Field of Science

Lethal mutagenesis

Drugs fight bacteria and viruses by killing them fast, but the problem is that this eventually leads to the microbes evolving resistance to the drug. However, if another drug was given that increases the mutation rate of the microbe, perhaps this would lead them to die out, since most mutations are harmful?

Carl Zimmer interviews several scientists in The New York Times on the matter of lethal mutagenesis, and the question of whether the microbes could evolve resistance to the mutagenic drug is raised.


  1. This makes a lot of sense. Even playing around with a model as simple as the WEASEL program, if you crank up the mutation rate too high then it has difficulty converging. It's too bad there are so many practical problems.

    They talk about a risk of cancer, which certainly makes sense with a mutagen... but could the same principle potentially be used against cancer? One of the problems with really aggressive chemo is that you wind up killing 90% of the cancer, and leaving the 10% that is chemo-resistant (hence the more modern approaches to chemo that seek to keep the tumor from increasing in size but don't actually try to eliminate it). But if you could keep the mutation rate so high that it can't effectively propagate a chemo-resistant line, then conceivably you could go back to a more aggressive approach.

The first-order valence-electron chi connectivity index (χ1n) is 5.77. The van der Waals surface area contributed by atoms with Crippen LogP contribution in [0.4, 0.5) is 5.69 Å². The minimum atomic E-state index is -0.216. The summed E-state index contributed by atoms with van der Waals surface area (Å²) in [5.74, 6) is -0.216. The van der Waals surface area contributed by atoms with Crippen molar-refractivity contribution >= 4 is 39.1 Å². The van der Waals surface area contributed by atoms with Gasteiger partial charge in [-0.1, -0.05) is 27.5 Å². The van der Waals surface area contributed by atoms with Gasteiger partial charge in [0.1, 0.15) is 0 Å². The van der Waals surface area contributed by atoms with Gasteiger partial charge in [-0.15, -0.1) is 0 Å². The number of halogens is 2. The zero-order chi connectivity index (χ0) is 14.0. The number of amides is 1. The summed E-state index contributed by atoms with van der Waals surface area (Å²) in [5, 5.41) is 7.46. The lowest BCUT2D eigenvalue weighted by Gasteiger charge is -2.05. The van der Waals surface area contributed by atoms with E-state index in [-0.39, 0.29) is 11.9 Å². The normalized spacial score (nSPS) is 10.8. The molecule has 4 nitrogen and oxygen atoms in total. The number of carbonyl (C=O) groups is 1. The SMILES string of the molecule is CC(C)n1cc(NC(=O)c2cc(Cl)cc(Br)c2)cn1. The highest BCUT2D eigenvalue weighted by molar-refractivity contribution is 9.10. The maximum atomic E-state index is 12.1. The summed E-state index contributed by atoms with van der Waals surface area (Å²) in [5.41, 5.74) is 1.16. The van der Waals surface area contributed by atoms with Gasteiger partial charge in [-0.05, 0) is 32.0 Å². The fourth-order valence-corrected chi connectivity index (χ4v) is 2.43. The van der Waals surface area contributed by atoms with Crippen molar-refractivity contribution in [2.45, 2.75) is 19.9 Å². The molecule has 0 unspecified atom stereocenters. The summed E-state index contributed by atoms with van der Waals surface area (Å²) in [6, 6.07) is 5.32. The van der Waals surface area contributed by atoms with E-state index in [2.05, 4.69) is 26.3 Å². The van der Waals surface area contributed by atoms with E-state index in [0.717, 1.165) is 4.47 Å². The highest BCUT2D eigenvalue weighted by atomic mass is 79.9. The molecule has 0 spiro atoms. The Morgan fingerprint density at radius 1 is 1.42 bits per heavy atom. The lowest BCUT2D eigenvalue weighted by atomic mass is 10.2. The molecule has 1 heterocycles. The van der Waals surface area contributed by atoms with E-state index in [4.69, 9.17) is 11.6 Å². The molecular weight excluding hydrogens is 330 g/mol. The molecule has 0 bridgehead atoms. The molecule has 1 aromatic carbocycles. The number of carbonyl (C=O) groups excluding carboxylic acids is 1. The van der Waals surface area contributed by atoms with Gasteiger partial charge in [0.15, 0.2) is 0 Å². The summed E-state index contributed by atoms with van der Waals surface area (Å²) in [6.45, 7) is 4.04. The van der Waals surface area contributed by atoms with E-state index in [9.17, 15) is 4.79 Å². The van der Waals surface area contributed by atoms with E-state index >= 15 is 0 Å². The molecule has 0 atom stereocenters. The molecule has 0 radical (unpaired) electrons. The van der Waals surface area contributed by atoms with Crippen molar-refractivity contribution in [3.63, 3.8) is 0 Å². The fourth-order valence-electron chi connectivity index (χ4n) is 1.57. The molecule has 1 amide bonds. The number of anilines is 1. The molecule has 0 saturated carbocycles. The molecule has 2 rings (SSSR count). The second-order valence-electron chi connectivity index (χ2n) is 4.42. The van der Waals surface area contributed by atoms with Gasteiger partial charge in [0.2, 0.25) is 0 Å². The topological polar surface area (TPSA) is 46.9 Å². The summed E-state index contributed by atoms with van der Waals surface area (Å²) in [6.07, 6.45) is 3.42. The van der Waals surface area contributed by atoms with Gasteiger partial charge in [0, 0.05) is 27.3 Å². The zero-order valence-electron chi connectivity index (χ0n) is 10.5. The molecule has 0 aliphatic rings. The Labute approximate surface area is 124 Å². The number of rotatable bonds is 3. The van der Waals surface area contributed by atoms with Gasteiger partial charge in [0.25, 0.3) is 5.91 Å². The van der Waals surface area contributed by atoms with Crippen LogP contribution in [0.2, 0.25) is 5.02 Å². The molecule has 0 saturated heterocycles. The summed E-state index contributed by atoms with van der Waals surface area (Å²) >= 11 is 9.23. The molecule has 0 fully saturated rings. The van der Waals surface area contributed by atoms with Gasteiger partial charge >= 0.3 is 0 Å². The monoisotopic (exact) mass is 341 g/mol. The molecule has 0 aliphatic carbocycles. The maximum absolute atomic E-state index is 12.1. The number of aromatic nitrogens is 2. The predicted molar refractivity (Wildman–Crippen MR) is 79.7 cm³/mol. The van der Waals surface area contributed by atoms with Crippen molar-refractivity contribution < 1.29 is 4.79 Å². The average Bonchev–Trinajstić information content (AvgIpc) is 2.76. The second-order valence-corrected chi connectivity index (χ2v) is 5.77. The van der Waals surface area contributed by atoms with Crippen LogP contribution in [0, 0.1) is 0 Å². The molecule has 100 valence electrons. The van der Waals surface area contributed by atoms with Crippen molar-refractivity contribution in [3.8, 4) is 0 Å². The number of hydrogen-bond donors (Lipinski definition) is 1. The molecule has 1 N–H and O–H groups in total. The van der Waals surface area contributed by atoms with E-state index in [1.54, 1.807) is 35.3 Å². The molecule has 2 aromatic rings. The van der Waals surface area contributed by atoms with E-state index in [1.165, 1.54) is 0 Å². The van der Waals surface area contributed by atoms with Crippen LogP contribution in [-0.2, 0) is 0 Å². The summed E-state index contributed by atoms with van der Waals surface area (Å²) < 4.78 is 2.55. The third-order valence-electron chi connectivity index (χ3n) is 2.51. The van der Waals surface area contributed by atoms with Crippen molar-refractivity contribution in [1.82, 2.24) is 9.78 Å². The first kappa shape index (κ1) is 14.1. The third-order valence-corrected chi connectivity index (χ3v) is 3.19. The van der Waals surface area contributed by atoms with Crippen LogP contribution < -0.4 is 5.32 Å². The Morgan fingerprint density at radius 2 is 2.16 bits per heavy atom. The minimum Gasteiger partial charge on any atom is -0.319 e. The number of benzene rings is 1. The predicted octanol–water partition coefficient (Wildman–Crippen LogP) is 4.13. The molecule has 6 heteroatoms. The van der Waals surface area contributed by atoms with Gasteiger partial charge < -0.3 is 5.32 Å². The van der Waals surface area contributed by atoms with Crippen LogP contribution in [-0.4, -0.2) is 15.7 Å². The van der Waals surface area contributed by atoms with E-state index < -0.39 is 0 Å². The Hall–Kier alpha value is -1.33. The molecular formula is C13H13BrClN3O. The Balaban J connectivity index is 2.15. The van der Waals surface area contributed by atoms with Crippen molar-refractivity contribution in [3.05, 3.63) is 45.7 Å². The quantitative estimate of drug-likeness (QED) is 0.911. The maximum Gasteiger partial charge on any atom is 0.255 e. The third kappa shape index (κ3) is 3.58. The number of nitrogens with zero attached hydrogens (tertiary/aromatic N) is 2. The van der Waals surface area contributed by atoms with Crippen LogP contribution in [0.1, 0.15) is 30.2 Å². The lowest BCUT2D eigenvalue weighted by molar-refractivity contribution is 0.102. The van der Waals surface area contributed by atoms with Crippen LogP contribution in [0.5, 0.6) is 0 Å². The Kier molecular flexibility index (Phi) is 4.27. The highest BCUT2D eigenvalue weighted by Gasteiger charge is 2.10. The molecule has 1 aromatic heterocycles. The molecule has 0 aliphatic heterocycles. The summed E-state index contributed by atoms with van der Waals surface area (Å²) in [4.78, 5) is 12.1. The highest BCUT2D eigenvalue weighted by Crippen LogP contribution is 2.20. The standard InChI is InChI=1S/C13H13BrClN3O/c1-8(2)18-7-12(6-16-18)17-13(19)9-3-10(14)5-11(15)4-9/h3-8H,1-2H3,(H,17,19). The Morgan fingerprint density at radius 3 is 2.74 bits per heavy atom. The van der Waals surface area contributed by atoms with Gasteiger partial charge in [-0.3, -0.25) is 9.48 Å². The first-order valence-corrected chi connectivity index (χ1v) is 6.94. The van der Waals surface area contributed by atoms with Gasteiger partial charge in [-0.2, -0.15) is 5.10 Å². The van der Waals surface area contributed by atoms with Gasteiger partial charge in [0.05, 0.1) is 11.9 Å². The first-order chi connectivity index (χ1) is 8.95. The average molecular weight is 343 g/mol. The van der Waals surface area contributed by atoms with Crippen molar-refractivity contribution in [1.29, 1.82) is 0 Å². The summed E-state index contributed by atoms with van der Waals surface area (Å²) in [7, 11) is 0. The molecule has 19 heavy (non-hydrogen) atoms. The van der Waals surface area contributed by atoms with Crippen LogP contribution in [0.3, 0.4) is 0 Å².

I suppose the trick would be ensuring the bulk of the mutagenesis takes place in the cancer cells, rather than the healthy cells. Otherwise, even though you prevent chemo-resistant cancer from taking hold, you effectively make sure the body keeps producing new cancer cells via mutation of healthy cells. D'oh...

  2. A whole lot of medical problems would be solved if medicine could be directed accurately within the body. This tiny cube is meant to do that: Tiny self-assembling cubes could carry medicine, cell therapy.


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